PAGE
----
From an NYTimes op-ed piece on the role of cholesterol in heart disease comes this revealing nugget:
Because medical authorities have always approached the cholesterol hypothesis as a public health issue, rather than as a scientific one, we’re repeatedly reminded that it shouldn’t be questioned.
This seems to sum up both how the public health community and the medical community at-large approach health issues. Once a consensus has been reached the issue is moot, and questioning the conclusion is not a scientific responsibility but rather an ethical mistake. We might reasonably agree that smoking is deadly, and that second hand smoke is not good, but why should questioning the degree to which it is harmful be beyond the pale.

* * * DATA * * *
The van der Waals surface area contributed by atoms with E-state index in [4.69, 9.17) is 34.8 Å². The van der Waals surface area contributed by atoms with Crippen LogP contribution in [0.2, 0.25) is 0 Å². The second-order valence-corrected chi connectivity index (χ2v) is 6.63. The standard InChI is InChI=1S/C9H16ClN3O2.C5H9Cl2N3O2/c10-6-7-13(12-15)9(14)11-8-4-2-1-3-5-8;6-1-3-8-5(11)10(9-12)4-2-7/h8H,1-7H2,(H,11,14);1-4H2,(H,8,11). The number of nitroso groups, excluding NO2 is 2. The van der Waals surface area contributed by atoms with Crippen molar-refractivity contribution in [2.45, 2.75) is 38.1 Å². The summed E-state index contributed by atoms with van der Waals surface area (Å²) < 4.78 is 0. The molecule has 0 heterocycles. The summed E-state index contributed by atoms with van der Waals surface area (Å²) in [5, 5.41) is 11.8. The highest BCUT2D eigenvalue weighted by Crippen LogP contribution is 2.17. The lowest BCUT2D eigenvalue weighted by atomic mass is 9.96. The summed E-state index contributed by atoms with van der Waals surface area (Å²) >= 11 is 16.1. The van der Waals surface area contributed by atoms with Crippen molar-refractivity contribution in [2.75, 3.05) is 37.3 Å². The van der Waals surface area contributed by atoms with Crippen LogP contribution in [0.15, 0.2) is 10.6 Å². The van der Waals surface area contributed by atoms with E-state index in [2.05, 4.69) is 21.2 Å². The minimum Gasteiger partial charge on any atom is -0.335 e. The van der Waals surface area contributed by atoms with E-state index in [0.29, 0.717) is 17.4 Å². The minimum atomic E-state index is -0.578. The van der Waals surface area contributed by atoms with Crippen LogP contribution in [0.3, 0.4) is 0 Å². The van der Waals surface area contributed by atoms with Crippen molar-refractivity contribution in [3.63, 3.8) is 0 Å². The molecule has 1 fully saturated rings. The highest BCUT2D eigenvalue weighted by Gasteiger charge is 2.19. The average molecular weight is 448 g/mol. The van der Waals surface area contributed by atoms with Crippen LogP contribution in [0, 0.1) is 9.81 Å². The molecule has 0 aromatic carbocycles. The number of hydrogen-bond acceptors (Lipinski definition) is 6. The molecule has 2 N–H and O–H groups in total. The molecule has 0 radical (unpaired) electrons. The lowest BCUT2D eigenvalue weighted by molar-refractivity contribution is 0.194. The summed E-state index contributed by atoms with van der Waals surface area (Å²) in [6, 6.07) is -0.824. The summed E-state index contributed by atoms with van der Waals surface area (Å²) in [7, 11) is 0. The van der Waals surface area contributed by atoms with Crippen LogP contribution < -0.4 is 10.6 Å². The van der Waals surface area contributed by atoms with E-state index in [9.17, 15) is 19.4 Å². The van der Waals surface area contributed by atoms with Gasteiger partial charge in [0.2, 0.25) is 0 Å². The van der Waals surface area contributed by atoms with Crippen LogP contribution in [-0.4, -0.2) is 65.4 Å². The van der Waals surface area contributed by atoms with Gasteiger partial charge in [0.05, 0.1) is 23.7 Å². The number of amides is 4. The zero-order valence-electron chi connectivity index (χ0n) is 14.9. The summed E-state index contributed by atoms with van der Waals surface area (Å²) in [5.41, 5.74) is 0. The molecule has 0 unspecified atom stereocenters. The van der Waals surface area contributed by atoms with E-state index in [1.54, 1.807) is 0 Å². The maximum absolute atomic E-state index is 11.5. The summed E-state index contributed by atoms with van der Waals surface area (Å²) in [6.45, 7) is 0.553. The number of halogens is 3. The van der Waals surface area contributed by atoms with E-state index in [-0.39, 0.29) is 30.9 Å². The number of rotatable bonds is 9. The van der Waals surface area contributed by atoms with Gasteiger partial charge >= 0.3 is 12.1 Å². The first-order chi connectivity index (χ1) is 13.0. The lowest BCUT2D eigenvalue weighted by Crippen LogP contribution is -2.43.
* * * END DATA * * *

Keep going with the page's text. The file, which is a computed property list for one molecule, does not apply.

It seems reasonable that there would exist a gap in motivation between pure science and applied medical science. Medical research is - at least in theory - motivated by a desire to help people. Pure science, so called, is - again, in theory - motivated solely or primarily by a desire to uncover how the world works for the sake of discovery alone. Or at least that’s the grade school rap on science. But why should the scientific method be excised from issues of public health concern? Millions of Americans are on some kind of diet, exercise, and/or pharmaceutical regimen to control their cholesterol in the hope that this will stave off heart disease. And yet, as the linked NYTimes op-ed reports, the evidence is actually kind of wishy-washy, but nobody wants to question a medical consensus when the public health (!) is at stake.
This almost provides an opportunity to question where we draw the line between issues of personal and public health. But time begs this be left for another post.